Pardon Our Parking

June 14, 2010

It seems that nothing gets citizens’ knickers in a twist more than a parking ticket. While death and taxes are seen as the inevitably ugly aspects of going about the business of living, the acquisition of a $30 parking fine is nothing short of an outrageous assault upon our fundamental freedoms as car drivers and pop in shoppers. They are unfair, arbitrary and never, ever anyone’s fault but that of power mad traffic control Nazis and quota crazy, money grubbing local politicians.

So imagine the outpouring of bile when it came to light last week that there’s a whole ragtag system in place outlining in black and white who gets tickets, who doesn’t, who’s targeted, who’s exempted and how exactly one can go about fighting City Hall if one is so inclined. And guess what? It is unfair, arbitrary and there really is a quota system in place although, according to the Toronto Star, municipal pencil pushers call “the performance benchmarks for ticket issuance… ‘targets’”.

Targets alright. Like bulls-eyes on the backs of John Q. Driving Public everywhere unless of course you live in the tonier parts of town or work as a courier or are in desperate need of a religious fix. Not all drivers are created equally and if you know your way around the rules and regulations or have the money to pay someone who does, you are free to park wherever and whenever you want in Toronto.

That anyone would find any of this particularly shocking comes as a bit of a shock. Power and money buys privilege. Check. There are at least as many exemptions to the rules as there are rules themselves. Check. City Hall seeks to maximize profits through its parking enforcement arm. In the business world, that’s simply called increasing the bottom line and keeping shareholders happy. With  government, it’s considered overreaching and intrusive.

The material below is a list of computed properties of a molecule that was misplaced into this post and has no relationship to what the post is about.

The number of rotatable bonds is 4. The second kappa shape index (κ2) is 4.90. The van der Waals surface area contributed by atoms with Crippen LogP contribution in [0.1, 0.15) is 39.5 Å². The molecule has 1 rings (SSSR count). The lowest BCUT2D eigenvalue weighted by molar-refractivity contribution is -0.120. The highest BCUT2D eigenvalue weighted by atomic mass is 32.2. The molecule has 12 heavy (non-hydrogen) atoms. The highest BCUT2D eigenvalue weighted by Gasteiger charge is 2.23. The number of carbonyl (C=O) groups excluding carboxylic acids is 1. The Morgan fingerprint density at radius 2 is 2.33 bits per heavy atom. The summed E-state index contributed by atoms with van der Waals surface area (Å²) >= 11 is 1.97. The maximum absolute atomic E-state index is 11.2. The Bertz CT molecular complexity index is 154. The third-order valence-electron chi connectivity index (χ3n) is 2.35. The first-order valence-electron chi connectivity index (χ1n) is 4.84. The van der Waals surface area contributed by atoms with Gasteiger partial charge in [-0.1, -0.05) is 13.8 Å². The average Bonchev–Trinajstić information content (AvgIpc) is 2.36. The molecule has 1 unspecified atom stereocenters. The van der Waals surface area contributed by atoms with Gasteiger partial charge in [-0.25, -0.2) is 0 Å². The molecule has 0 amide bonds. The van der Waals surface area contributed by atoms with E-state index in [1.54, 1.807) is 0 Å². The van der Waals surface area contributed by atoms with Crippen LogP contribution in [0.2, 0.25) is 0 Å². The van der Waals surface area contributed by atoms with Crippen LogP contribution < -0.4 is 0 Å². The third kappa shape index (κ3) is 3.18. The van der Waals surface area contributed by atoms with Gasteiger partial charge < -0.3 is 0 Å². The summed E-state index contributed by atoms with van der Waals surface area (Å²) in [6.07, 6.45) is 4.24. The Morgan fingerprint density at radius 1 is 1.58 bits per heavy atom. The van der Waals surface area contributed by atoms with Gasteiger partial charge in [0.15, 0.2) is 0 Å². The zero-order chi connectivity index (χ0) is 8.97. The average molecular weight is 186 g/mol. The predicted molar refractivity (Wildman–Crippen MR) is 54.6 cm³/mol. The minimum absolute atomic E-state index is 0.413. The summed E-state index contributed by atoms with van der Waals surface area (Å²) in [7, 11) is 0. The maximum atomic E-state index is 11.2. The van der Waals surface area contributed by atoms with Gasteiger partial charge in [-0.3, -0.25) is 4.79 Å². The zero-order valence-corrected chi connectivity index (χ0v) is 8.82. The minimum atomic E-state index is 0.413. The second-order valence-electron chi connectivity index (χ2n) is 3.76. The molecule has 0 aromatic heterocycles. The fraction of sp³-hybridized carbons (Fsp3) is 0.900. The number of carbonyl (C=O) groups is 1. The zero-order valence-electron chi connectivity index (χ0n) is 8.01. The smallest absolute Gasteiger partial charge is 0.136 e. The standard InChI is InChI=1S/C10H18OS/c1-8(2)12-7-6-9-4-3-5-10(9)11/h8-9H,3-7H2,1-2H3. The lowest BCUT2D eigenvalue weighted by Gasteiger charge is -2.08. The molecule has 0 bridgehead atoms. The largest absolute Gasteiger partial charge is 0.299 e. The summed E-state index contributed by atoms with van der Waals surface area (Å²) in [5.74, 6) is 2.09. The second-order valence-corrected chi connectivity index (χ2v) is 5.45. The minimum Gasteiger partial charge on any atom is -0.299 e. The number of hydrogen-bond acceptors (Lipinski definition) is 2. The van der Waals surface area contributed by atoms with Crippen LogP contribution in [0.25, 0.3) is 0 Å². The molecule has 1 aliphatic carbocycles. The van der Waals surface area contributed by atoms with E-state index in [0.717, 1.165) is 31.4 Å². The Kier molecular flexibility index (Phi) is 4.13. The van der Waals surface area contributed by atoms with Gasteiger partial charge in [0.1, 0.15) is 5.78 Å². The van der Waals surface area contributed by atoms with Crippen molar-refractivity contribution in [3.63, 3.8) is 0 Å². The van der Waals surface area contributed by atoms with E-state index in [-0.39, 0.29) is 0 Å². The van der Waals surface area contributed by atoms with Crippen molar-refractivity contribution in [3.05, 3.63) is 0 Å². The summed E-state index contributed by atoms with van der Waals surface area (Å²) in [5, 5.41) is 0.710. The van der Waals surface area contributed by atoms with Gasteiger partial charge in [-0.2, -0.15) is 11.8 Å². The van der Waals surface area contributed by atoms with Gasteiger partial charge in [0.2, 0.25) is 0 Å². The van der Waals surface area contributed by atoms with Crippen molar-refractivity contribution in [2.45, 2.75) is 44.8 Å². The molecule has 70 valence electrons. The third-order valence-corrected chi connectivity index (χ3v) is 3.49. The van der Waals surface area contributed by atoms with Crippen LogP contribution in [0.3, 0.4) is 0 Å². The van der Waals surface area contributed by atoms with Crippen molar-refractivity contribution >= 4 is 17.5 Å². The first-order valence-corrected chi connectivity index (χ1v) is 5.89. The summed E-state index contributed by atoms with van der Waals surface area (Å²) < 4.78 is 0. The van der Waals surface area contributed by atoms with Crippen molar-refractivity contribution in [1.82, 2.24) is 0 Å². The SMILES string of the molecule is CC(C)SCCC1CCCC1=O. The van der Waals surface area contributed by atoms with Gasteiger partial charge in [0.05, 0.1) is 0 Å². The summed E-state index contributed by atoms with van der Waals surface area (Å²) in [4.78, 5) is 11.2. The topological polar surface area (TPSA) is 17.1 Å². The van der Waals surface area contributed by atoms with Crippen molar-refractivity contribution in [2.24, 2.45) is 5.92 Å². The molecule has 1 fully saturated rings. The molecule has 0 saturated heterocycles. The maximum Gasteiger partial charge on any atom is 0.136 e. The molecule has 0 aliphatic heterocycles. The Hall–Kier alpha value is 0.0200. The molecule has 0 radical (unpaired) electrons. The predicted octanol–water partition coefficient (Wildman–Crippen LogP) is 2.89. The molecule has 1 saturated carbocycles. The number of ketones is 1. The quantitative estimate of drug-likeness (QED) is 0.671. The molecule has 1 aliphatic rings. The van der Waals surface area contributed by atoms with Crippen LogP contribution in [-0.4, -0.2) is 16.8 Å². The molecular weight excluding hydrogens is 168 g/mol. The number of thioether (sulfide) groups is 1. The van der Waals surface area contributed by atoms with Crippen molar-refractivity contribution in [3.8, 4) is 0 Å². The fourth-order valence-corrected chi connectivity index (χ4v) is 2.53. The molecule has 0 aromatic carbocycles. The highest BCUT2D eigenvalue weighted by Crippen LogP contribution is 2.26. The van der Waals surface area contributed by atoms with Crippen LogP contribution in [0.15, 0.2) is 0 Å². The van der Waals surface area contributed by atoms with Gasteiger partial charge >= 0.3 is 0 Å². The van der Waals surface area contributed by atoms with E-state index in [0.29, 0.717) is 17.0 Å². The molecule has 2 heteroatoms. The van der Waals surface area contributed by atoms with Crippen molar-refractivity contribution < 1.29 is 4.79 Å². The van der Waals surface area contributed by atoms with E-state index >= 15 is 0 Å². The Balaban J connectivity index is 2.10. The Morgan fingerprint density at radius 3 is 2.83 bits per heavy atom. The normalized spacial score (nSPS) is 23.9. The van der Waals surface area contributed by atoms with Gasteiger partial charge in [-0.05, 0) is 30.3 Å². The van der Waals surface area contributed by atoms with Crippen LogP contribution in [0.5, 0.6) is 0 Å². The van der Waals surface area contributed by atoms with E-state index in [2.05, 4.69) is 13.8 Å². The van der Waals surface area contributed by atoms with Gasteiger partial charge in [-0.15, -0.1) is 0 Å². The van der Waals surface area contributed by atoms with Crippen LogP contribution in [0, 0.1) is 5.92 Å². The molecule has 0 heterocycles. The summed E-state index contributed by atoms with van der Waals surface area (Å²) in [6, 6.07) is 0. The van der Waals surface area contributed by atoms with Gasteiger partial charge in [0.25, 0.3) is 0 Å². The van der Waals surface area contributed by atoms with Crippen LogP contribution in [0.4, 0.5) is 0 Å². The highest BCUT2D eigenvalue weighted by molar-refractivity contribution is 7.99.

What’s most striking to me about the Secret Handbook On How To Beat Parking Tickets is the hodgepodge nature of it. Like much of our municipal jurisdictional structure, parking enforcement is still waiting to be streamlined into one unified code out of the 5 or so that were mashed up with amalgamation a dozen years ago. North York, for example, has a couple rules in place that don’t apply elsewhere in the city. So while we’re one big metropolis in name, we remain a place of neighbourhood specific parking regulations. It’s easy to see where that might get under an oblivious driver’s skin who’s just received a ticket for parking in a manner that wouldn’t be an infraction elsewhere in town.

And parking policies are just the tip of the iceberg in terms of defacto unamalgamation in Toronto. One city, many regulations.

Still, the empathetic bone I have for errant, ill-parking drivers is very brittle and far from set. There’s nothing more annoying than the plaintive noise coming from an aggrieved driver who’s just been issued a ticket.“What right do they have to give me a ticket for parking on a public road?! I pay my taxes. It’s my road too. I should be able to park wherever I want.” Yeah well, the flipside of that is who gave you the right to park your monstrosity on my public street? I pay taxes too. I’d much rather see that space being taken up for bikes or wider pedestrian walkways.

In case anyone’s still unclear of the concept, driving is not a right but a privilege and with that privilege comes responsibility. One of which is acquainting yourself with the parking rules in place when and where you decide to throw out the anchors. Most are pretty straightforward and when they’re not, well, you puts your money in and takes your chances. As the Secret Handbook shows, there are plenty of opportunities available to the enterprising, scheming freeloader who thinks just because they own a vehicle and some place is paved, it is their right and sacred duty to park there regardless of what any stinkin’ sign says.

idly submitted by Urban Sophisticat